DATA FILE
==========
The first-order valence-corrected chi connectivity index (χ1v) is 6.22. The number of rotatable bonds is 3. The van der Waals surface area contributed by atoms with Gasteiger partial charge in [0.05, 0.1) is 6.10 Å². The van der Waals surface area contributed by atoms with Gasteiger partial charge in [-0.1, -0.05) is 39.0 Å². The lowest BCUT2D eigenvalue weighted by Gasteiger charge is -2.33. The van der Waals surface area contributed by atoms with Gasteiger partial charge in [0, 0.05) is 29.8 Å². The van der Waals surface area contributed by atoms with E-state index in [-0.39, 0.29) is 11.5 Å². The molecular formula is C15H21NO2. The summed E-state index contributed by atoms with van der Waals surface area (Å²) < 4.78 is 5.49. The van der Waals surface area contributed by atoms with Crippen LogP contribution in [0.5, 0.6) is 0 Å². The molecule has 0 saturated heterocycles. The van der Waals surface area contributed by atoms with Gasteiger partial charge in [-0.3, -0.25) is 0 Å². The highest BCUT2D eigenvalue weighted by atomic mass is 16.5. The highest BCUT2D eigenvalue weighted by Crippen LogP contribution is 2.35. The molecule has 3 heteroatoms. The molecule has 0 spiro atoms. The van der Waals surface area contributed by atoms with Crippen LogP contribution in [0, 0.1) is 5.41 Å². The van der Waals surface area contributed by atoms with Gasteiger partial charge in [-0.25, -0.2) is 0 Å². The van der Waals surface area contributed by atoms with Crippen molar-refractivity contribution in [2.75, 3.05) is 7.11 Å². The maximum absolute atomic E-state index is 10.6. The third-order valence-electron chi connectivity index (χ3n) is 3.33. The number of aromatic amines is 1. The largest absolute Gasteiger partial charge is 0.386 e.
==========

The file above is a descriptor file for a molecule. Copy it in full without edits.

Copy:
The first-order valence-corrected chi connectivity index (χ1v) is 6.22. The number of rotatable bonds is 3. The van der Waals surface area contributed by atoms with Gasteiger partial charge in [0.05, 0.1) is 6.10 Å². The van der Waals surface area contributed by atoms with Gasteiger partial charge in [-0.1, -0.05) is 39.0 Å². The lowest BCUT2D eigenvalue weighted by Gasteiger charge is -2.33. The van der Waals surface area contributed by atoms with Gasteiger partial charge in [0, 0.05) is 29.8 Å². The van der Waals surface area contributed by atoms with E-state index in [-0.39, 0.29) is 11.5 Å². The molecular formula is C15H21NO2. The summed E-state index contributed by atoms with van der Waals surface area (Å²) < 4.78 is 5.49. The van der Waals surface area contributed by atoms with Crippen LogP contribution in [0.5, 0.6) is 0 Å². The molecule has 0 saturated heterocycles. The van der Waals surface area contributed by atoms with Gasteiger partial charge in [-0.3, -0.25) is 0 Å². The highest BCUT2D eigenvalue weighted by atomic mass is 16.5. The highest BCUT2D eigenvalue weighted by Crippen LogP contribution is 2.35. The molecule has 3 heteroatoms. The molecule has 0 spiro atoms. The van der Waals surface area contributed by atoms with Crippen LogP contribution in [0, 0.1) is 5.41 Å². The van der Waals surface area contributed by atoms with Gasteiger partial charge in [-0.25, -0.2) is 0 Å². The van der Waals surface area contributed by atoms with Crippen molar-refractivity contribution in [2.75, 3.05) is 7.11 Å². The maximum absolute atomic E-state index is 10.6. The third-order valence-electron chi connectivity index (χ3n) is 3.33. The number of aromatic amines is 1. The largest absolute Gasteiger partial charge is 0.386 e.